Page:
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B&N Opens Up Nook to Publishers Via Pubit

Barnes & Noble launched a new eBook platform recently, one can almost say in stealth, and with little fanfare to boot. Designed to compete with Amazon’s Kindle Digital Text Platform, B&N’s Pubit platform has similar bells and whistles, allowing publishers to upload files directly to an online account that houses both Tax ID info and bank account info for the purpose of royalty payments that, according to their pricing and royalty terms, would land in checking accounts via EFT 60 days after the sales month in question. At this point, being early in the game I suppose, Pubit users, unlike Amazon Kindle DTP users, will see their new book submissions go live relatively quickly—we’re talking under 15 hours following title setup and submission.

What is strange is that B&N has yet to disclose full details on their royalty scheme, which still leaves a lot of questions among those in the independent publishing community. Publishers and authors can, however, set their own retail sales prices, which are subject to change at B&N’s discretion—again, according to their terms, and we advise you to read those terms carefully before signing on.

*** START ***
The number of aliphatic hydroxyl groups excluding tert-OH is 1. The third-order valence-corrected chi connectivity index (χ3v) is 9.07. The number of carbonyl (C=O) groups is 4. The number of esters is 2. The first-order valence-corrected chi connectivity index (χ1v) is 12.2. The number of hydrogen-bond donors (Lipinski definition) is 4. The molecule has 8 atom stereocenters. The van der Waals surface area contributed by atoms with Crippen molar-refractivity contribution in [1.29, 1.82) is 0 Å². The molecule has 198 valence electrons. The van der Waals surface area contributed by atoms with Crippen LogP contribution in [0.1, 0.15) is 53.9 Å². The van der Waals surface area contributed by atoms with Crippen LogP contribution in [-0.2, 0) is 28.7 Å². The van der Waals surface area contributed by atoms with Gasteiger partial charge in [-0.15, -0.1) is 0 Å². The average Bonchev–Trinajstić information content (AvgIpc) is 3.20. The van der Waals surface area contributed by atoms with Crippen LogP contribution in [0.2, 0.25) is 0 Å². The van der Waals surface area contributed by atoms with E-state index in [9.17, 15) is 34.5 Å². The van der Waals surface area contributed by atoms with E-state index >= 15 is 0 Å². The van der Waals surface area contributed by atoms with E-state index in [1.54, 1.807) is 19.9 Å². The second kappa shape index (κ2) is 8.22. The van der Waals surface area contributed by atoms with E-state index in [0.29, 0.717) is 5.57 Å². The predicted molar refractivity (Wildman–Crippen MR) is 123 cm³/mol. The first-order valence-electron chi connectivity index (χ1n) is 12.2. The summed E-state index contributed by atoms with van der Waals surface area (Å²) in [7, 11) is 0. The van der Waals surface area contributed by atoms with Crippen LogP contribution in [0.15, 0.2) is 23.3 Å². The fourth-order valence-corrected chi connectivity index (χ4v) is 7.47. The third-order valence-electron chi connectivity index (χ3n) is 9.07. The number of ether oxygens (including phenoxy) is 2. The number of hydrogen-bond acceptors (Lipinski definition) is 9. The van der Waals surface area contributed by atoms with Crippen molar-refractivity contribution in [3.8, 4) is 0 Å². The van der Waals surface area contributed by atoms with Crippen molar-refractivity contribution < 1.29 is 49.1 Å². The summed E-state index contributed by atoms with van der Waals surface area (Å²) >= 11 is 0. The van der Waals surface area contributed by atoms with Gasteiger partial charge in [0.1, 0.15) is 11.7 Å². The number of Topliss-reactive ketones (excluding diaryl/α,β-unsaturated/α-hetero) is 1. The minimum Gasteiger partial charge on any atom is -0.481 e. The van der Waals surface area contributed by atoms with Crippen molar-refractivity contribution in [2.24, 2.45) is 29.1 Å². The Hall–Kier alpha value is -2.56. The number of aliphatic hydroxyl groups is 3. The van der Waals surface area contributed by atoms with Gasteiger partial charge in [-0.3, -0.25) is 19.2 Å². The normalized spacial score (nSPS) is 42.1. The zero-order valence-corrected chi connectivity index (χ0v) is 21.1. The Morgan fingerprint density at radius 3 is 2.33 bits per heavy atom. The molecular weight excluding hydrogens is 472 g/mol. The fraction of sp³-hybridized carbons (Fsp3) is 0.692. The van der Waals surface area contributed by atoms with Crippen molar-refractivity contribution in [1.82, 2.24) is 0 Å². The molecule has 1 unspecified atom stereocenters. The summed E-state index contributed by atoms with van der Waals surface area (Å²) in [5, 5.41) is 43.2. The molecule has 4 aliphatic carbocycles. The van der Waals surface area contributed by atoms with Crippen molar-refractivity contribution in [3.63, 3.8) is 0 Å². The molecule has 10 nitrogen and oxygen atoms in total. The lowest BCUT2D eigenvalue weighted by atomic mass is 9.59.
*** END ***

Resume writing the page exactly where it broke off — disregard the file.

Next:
Pubit essentially makes use of the popular EPUB format, and users can upload a formatted MS Word or RTF file, or even HTML files if their coding is up to snuff. The powerful Pubit EPUB converter works pretty well, if a file is formatted properly, and book setup is relatively painless. Publishers should not ignore this sector of the eBook market, seeing the eBook industry itself seems to be taking off at last. Staying out of Pubit will, in effect, be like leaving money on the table. As a publisher, your frame of mind should be, “the more retail avenues and file formats for my publications, the more streams of revenue.”

Authors and publishers can ask to be invited to the party by going here.

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